You won’t see that by examining any picture here that was taken before, say, 1920, because movement was impossible to capture until then, but once freed from the bounds of slow film speeds, photographs show us the extraordinary ways in which children occupy and communicate with their bodies: leaping, climbing, engaging in mock (and sometimes real) warfare, and imagining they can do all kinds of things that we aged ones know are impossible (aren’t they?). “When my tenancy of a male body was fairly new—of six or so years’ duration,” the writer John Updike once recalled, “I used to jump and fall just for the joy of it . . . Falling is, after all, a kind of flying, though of briefer duration than would be ideal.” Or, to quote Buzz Lightyear, flying is just “falling with style.”

Another discovery is that children are their own beings. You may say that this is obvious, but as any parent knows all too well, childbearing is first an act of survival and self-perpetuation. That’s when we consciously or subconsciously delude ourselves into believing that it is a corrected and refined version of ourselves that we are delivering again to the world, not some new creature. But as any parent also knows all too well, each child has a mind of their own.

It took me a while to get to this understanding, but when people comment that one or the other of my two boys remind them of me, I feel briefly inflated and then, chided by an internal voice, I respond by saying that they may be a little bit of me and a little bit of their mother and even a little bit of what we did together in raising them, but they are mostly themselves, living in their own time, following their own impulses and designs, listening to their own music, believing in their own god (or no god) and—I hope—waking each day with a dream they would like to realize. That is the story of children that is told here, too.

Ernest Hemingway writing while on a fishing trip in Michigan, 1916. Photograph in the Ernest Hemingway Photograph Collection, John F. Kennedy Presidential Library and Museum, Boston.

A third lesson that comes from these words and pictures is the timelessness of childhood. This is a history, yes, but when I look at the picture of the teenage Lincoln assassination conspirator Lewis Powell, I swear that I saw him last week strutting the hallways of our local high school, baseball cap propped backward on his head, a sparse pattern of stubble protruding from his chin. Or maybe he was the one who I saw bagging groceries at Stop & Shop. No, he rode next to me, AirPods propped above his earlobes, head back in somnambulant revelry, on the D train.

Likewise, I look at the picture of a very young Lady Gaga , standing before the family fireplace, and think that I saw her with a more peaceful expression in a nineteenth-century daguerreotype I found in the Library of Congress’s Prints and Photographs collection, or maybe that is she, a few years older, as one of the “Prince Street Girls” in the picture on our cover, from photographer Susan Meiselas’s series that captured life on the streets of New York’s Little Italy in the 1970s.

Lewis Wickes Hine, Library of Congress, Prints & Photographs Division.

The picture above of the A. J. Young family, outside their home in Tifton, Georgia, was taken by Lewis Hine in 1909. In his notes, Hine revealed that the father had died and left the mother, seen at right, with their eleven children. Two had already married and left home by the time of the picture, but that meant that Catherine Young, forty, had nine mouths to feed: (left to right) Mell (fourteen), Mattie (fourteen), Mary (eleven), Alex (nine), Eddie Lou (eight), Elzy (six), Seaborn (five), Elizabeth (two), and Jesse (one).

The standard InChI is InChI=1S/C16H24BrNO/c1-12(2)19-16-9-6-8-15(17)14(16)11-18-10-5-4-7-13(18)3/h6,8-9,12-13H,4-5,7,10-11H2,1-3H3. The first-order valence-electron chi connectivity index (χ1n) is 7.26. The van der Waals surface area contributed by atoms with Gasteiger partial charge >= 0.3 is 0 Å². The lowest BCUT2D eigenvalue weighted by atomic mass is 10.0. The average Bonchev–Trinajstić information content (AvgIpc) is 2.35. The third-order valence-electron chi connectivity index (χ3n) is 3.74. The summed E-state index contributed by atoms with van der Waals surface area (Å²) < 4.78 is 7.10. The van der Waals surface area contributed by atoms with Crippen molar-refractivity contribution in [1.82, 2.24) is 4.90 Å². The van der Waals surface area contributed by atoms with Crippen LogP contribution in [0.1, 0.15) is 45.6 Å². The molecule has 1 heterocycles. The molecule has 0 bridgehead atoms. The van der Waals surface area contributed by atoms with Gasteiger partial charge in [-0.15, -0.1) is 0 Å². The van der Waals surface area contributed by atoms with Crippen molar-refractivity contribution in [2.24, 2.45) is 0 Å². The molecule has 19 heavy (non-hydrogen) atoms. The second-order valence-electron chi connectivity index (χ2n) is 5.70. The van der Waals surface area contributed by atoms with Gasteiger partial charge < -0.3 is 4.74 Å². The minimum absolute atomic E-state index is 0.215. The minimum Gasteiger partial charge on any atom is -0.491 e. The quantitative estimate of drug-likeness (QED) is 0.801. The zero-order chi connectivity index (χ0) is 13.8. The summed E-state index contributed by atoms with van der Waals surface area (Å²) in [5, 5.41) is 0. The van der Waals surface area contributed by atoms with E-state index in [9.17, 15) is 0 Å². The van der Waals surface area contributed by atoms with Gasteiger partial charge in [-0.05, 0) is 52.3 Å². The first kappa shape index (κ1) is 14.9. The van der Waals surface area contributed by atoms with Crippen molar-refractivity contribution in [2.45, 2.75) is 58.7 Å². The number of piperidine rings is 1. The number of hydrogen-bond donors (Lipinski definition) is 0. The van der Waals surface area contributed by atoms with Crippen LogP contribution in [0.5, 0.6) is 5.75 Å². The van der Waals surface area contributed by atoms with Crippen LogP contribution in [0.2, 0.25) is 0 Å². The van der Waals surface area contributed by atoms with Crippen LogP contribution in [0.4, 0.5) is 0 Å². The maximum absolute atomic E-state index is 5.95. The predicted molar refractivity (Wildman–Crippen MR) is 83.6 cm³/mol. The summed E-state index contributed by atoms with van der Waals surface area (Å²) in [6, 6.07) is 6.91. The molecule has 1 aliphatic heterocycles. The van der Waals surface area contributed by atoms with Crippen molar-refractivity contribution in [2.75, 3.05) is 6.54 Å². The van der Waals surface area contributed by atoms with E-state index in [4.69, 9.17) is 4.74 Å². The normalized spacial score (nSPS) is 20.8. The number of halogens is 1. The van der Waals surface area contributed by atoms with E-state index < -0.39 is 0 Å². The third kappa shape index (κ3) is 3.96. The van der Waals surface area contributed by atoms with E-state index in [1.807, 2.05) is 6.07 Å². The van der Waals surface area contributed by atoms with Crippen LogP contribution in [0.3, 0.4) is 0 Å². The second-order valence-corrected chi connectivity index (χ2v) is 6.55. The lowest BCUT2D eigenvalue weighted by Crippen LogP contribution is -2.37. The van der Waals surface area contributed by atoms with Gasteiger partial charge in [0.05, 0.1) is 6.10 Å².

The picture becomes even more poignant when you learn from Joe Manning, who has carefully researched the stories behind the Hine pictures, that three months later Catherine Young dropped her seven youngest children off at the South Georgia Methodist Orphans’ Home in the Vineville section of Macon. Georgia state law did not allow children under twelve (under ten, if the mother had been widowed) to be employed in the mills, depriving the family of essential income. Children over twelve were not allowed in the orphanage.

Throughout the book, the stories of a handful of individual children are highlighted. A few you will recognize; many you will not. It turns out that famous (and infamous) people were once children, too. In most cases, you can detect how adult success (or failure) is so often predicated on an inspiration from childhood, by an idea too rich and implausible for an adult mind to consider or by a childhood trauma that nags and tugs at them for the remainder of their life. From that perspective, childhood is where we live; adulthood is where we make sense of it, always looking for the road that will take us back. Many years ago, I was assigned by a magazine to write about Bart Giamatti, the erudite Major League Baseball commissioner who had once been president of Yale University. In between puffs on one of the cigarettes that likely led to his early death at fifty-one in 1989, Bart gave great copy, as I knew he would. This was a man who spoke in complete sentences, thought in whole paragraphs, and who had left his job at the highest level of academia to serve as the chief steward of a child’s game, simply because he cared about it so deeply. As he waxed on about his affection for a sport whose origins are shrouded in mystery, Giamatti looked at me. “What genius decided to call fourth base home plate?” he asked. “Who recognized that home is both where we start and where we seek to return?”

Boys trade jabs in 1931 boxing match, above. Harris & Ewing, Library of Congress, Prints & Photographs Division